Hello world!

It's so good to finally be able to write in my blog. You will have to forgive the fact that I am not putting captions with my pictures - for some reason over in China I can post pictures, but once they are uploaded I cannot view what they are. But what I will do is give a summary of my experiences and you can feel free to use your imagination of how they correlate to the images.

I will start with the plane ride. Most of us were traveling (in Eastern Standard Time) from about 3:30AM on May 9th (when we started driving to the airport) until 11:30AM on May 10th (Ariving at 11:30PM on China's local time). It was strange, because it didn't feel like we were traveling for 32 hours, and yet it seemed like an eternity. I slept for about 8 hours total of that.

The whole time we were laughing and trying to figure out what time it is in different areas. The scenery accross the United States was beautiful. We were trying to guess what state we were in and if we were crossing the Rockies or the Appalachians or anything. When we got to San Fransisco, we decided we all had crashed and gone to heaven because there was so much chocolate! And it was such a hippie atmosphere. It was so glorious. But we were only there for about 2 hours before we left for Beijing.

That flight (which lasted 12 hours) had 9 seats in a row and lots of televisions. Several movies played (Lego Movie, Hunger Games, Monuments Men, Saving Mr. Banks), but I wasn't really interested in any of them. After each movie they would give us an update on where we were with a screen showing us an image of a plane flying accross the world. It was probably my favorite part, being the nerd I am. Mostly on that flight though, I slept and talked to my neighbors and ate plane food (which wasn't too bad, by the way). It was a crowded flight and there was very little leg room. There was a kid behind me kicking my seat the whole time.

When we arrived in Beijing, we navigated customs and going through checking our luggage with a Chinese Airline for our next flight to Jinnan. We had 5 hours in that airport, so plenty of time to walk around, eat, exchange money, and have conversation. I ate with one of the other students at this Chinese Cafe (it was kind of an accident. We were trying to see a menu and they insisted that we sit and then brought us a menu and demanded that we order. It was sort of comical.) and quickly discovered that in China, everything meat is ground up with bones in it. This was the first culture shock I had.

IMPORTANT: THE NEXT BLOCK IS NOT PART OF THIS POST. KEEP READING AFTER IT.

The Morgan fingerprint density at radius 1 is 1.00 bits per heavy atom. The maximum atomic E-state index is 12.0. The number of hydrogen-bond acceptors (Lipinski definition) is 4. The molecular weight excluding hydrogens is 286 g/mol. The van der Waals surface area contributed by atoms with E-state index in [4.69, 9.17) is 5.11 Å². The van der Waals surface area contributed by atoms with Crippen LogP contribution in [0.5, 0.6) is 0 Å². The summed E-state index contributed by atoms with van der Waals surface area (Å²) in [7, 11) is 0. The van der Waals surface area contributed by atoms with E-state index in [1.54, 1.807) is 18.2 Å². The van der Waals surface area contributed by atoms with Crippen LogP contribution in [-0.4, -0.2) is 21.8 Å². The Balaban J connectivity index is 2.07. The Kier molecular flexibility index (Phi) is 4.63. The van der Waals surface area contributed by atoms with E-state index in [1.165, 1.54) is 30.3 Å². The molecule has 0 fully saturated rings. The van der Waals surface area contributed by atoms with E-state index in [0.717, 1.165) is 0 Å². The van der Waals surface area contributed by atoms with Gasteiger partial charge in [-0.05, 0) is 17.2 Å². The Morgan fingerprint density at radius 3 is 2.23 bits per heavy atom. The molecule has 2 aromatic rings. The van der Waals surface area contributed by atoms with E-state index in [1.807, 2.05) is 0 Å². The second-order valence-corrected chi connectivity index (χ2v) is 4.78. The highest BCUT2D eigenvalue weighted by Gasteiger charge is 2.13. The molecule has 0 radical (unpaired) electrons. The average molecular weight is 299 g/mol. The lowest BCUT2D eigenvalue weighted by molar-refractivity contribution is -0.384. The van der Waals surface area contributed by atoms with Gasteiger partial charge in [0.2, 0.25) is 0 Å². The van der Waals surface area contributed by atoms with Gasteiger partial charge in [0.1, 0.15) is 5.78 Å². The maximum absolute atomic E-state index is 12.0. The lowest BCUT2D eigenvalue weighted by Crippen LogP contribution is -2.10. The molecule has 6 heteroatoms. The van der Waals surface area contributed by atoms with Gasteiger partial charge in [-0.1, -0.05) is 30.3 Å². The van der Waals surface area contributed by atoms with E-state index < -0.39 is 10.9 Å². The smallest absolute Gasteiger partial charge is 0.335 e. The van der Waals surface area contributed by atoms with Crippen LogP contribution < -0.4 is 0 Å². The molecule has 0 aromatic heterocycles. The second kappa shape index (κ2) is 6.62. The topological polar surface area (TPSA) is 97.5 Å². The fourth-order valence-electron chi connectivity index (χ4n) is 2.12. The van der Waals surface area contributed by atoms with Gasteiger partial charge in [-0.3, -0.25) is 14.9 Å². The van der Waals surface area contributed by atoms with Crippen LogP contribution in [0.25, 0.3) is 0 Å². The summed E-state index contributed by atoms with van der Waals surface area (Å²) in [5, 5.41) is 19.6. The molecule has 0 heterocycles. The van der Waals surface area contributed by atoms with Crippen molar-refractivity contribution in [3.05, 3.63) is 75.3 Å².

I somehow navigated a Chinese ATM to pull out 300 yuan, which is equivalent to a little under $50. I bought several water bottles because you can't drink the water in China without it being bottled or boiled, and then we got on our flight to Jinan. The flight was my favorite part of the trip. It only lasted an hour, and I was the only person who stayed awake for it. They had a histerical video playing about safety precautions on a plane and why they are in place. Never on any plane have I heard so much detail about the things you should and should not do to be safe and the reasons behind it. And the humor! It was all in cartoons and they used Mario characters and other familiar characters. It was very entertaining. Apart from that, I began reading Game of Thrones.

When we got to Jinnan, we realized what a small airport it was. We experienced our very first Chinese toilet, which is basically a hole in the ground. Three Chinese people from Liaocheng University were waiting for us with a sign beyond baggage claim and they took us to a bus for the last 2 and a half hour bus ride to Liaocheng. It was raining, so there wasn't much to see. I continued reading the whole way because I didn't want to fall asleep right before getting to where I could really sleep.

We mostly just fell asleep that first night. A couple comments about the rooms and the initial "eh" feelings. We didn't have internet initially, which came as a surprise for most of us. Fortunately they made extremely conscious efforts as quickly as they could to accomodate us and that was sorted out as of last night. The beds are not soft... they are basically a plank of wood with what feels like a comforter over them, but we only have two people to a room compared to the six all the Chinese students live in. Our shower does not have a distinct difference from the rest of the bathroom, so when we shower, the water goes all over the bathroom floor. However, unlike the Chinese students who live here permanently, we do not have to walk to a whole other building to shower. Sometimes the water comes out brown, but they do offer us boiled water on the first floor to drink from or use how we please (most students have to walk somewhere to get boiling water). The water pressure doesn't really work so showers are interesting with my long hair, and they don't shave legs in China so I am definitely learning to live a little differently. I am relishing in spot bathing and washing my hair only every couple days. We can't flush toilet paper, so we have to throw soiled paper into a bin next to the toilet (we do have a toilet, as apposed to the hole in the ground which is the standard), but nobody seems to sell trash bags around here. Fortunately there was a very nice Chinese woman who gave us a few of her grocery bags (most places around here don't give you a bag when you check out).